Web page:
No immediate plans to revise petrol, diesel prices

Rishi Ranjan Kala | | Updated on: May 18, 2022
The only way right now to comfort the common man is to slash through slashing VAT on fuels by the States

The only way right now to comfort the common man is to slash through slashing VAT on fuels by the States | Photo Credit: SRINIVASAN KV

Record high inflation, weakening Rupee among concerns before the government.

The government has ‘no immediate plans’ to re-start the daily price revision mechanism for auto fuels, as the main concern is to protect the common man. At present, the under-recoveries on petrol have averaged at ₹8–10 a litre, while those on diesel is in the range of ₹25–30 per litre. Fuel prices have not been revised since April 6.

“There are no immediate plans. The government’s main concern is the common man, who should not be burdened unnecessarily. The volatility in global crude oil prices is a mismatch between demand and supply. If prices remain high like they are, then there are fears that the world might enter a recession in two years,” a top source said.

No window

At least in the current fortnight, there is no window available for fuel price revision, at least, due to record high inflation in both the wholesale price index (WPI) and consumer price index (CPI). Another issue is the record weakening of the Rupee against the US dollar. Besides, a cut in excise duty too is not on the cards for now, the source added.

“Excise duty cuts right now are not on the cards. The only way right now to comfort the common man is to slash VAT on fuels by the States. Almost 60 million people consume either petrol or diesel every day. States will have to bear some of the burden,” the source said.

The source said that despite the high under recoveries of the oil marketing companies (OMCs), the companies are diversifying, which is helping them pare some of the losses. “They are diversifying into businesses such as petro-chemical hubs, green hydrogen, etc., which going ahead will help them shore up profits as India alone will be a huge energy market besides exports,” the source explained.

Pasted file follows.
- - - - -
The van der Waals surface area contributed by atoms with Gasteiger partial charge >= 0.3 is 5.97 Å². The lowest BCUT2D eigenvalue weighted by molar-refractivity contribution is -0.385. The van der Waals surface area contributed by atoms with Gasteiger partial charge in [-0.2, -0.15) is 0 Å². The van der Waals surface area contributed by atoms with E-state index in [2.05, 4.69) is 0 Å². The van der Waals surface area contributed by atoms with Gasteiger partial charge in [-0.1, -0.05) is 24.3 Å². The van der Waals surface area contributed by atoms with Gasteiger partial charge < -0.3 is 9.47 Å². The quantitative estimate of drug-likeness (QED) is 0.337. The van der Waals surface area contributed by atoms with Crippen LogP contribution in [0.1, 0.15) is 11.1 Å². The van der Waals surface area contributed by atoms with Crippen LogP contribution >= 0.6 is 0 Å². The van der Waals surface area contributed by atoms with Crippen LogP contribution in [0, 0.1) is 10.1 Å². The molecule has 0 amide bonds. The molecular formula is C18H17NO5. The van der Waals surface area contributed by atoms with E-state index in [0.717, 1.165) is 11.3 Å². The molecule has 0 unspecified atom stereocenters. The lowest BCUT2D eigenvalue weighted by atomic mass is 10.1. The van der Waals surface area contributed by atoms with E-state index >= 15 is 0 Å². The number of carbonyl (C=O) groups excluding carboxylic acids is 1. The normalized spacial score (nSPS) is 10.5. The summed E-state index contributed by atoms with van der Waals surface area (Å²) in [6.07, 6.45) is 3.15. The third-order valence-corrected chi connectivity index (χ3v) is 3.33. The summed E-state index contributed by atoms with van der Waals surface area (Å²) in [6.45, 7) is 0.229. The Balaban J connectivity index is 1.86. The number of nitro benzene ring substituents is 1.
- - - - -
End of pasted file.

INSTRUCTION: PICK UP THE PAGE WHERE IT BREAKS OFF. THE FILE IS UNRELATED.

Recession woes

Another source said that if crude oil prices keep rising like they have in the past 2-3 months, there are fears of a recession. Besides, it could also lead to demand destruction as many end consumers, especially households, will cut down on their fuel bill.

“The idea is to explore a balanced approach where auto fuel fits the pocket of the common man and, at the same time, the OMCs are also able to make profits,” he added.

According to Motilal Oswal in a report on May 16, the discontinuation of fuel price revision has resulted in losses of ₹8.8 a litre and ₹12.9 per litre at prevailing rates on petrol and diesel at present, respectively. A change of $1 a barrel in the benchmark petrol/diesel price makes an impact of 48 paise per litre on margin.

“However, a record high gross refinery margin (GRM) of more than $20 per barrel in the past few weeks has somewhat pared the profitability risk from the marketing segment. Supply disruption in Russia and the lower export of petroleum products from China have been the genesis of such high GRMs. Gasoline and diesel cracks stood at $25.6 a barrel and $37.1 per barrel in the past two months against $11.5 and $9.7 per barrel in FY22, respectively,” it added.

Published on May 18, 2022
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